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Have you ever wondered, “What is an IRA account?” An individual retirement arrangement account is one of several options you may have as you’re considering how to grow your money for retirement.
Unlike employer-driven 401(k) retirement plans, IRAs are often designed for people who want to save even more money and have more control over their retirement funds.
Let’s take a closer look at what exactly an IRA is, how it works, what the rules are and how to find the right one for your retirement account.
- What is an IRA account?
- Why do I need an IRA?
- What to know about IRAs
- Traditional IRA or Roth IRA: What’s the difference?
What is an IRA account?
Along with your employer-sponsored 401(k), an individual retirement account is one of the most common ways to save money for retirement. The types of IRAs that you’ll hear about the most are traditional IRAs and Roth IRAs.
If you’re self employed or own a small business, you might also have the opportunity to contribute to a simplified employee pension (SEP) IRA or SIMPLE IRA. These types of IRAs might be worth looking into if they apply to your situation.
Why do I need an IRA?
IRAs may be worth considering for the following two reasons:
- They might help you reduce your taxable income while helping you save money for retirement.
- IRAs may offer an additional source of income so you don’t have to solely rely on living off of Social Security benefits in your golden years.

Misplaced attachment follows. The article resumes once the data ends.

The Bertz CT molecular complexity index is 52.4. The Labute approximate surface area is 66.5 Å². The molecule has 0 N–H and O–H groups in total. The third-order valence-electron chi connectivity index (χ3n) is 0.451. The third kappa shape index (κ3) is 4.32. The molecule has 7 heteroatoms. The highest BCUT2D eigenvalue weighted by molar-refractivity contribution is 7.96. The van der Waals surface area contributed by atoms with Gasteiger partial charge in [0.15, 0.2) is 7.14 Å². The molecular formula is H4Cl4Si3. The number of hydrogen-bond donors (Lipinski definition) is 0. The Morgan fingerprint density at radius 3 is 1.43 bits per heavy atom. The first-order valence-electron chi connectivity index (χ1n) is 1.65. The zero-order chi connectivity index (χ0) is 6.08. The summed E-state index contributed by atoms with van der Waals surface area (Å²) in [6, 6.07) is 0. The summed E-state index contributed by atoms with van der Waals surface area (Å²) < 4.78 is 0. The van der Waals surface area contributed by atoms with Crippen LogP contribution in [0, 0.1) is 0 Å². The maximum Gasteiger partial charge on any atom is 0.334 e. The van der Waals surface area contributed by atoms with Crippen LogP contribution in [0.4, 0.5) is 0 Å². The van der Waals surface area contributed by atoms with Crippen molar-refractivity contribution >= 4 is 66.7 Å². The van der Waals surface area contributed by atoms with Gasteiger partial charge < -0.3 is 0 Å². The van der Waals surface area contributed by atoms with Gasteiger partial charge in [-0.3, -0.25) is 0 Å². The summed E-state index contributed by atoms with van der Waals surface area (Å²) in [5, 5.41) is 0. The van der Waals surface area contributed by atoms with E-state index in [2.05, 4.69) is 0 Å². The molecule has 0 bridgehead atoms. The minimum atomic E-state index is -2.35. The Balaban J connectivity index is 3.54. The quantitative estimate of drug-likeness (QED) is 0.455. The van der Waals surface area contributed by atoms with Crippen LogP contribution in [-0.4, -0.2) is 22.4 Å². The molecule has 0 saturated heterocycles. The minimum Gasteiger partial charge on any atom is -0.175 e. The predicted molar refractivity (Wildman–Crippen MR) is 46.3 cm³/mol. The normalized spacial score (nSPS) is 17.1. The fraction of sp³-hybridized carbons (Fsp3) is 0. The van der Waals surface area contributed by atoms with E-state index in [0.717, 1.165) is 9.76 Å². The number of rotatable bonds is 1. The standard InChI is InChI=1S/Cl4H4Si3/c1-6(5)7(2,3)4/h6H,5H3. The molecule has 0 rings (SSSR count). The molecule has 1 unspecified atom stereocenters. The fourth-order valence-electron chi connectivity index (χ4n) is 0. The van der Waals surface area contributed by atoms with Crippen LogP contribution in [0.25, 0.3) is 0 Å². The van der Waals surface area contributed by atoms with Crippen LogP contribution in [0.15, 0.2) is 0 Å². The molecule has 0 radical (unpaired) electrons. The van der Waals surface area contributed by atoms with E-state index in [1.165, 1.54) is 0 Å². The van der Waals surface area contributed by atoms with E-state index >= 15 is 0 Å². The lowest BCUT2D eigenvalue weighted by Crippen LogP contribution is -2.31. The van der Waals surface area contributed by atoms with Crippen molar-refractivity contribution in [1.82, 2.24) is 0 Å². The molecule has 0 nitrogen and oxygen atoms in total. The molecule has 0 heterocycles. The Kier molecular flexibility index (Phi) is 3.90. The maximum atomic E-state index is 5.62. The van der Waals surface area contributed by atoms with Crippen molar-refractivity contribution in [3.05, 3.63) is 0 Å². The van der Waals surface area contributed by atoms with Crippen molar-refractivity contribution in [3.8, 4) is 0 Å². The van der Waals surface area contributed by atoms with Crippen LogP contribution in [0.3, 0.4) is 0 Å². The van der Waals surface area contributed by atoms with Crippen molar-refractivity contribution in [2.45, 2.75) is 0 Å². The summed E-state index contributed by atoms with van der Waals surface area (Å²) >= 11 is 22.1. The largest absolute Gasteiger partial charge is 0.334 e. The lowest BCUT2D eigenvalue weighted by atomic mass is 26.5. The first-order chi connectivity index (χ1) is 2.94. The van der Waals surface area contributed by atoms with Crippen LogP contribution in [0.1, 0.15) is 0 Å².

With IRAs, you typically have the opportunity to choose your own investments and watch them grow until you retire. Depending on the IRA providers you may be looking at, you might have the option to select from various stocks, mutual funds and ETFs.
And if you have an employer-sponsored 401(k), when you leave your job, you have an option to roll over your account into an IRA. As with all investments, you’re never guaranteed a return, and we strongly advise that you review any and all plan materials very carefully.
Pros of having an IRA
IRAs can be an important tool on your path to retirement.
- Retirement savings — With an IRA, you can save money for retirement to supplement any Social Security benefits you might collect.
- Taxes — You’ll enjoy tax advantages compared to a regular brokerage account.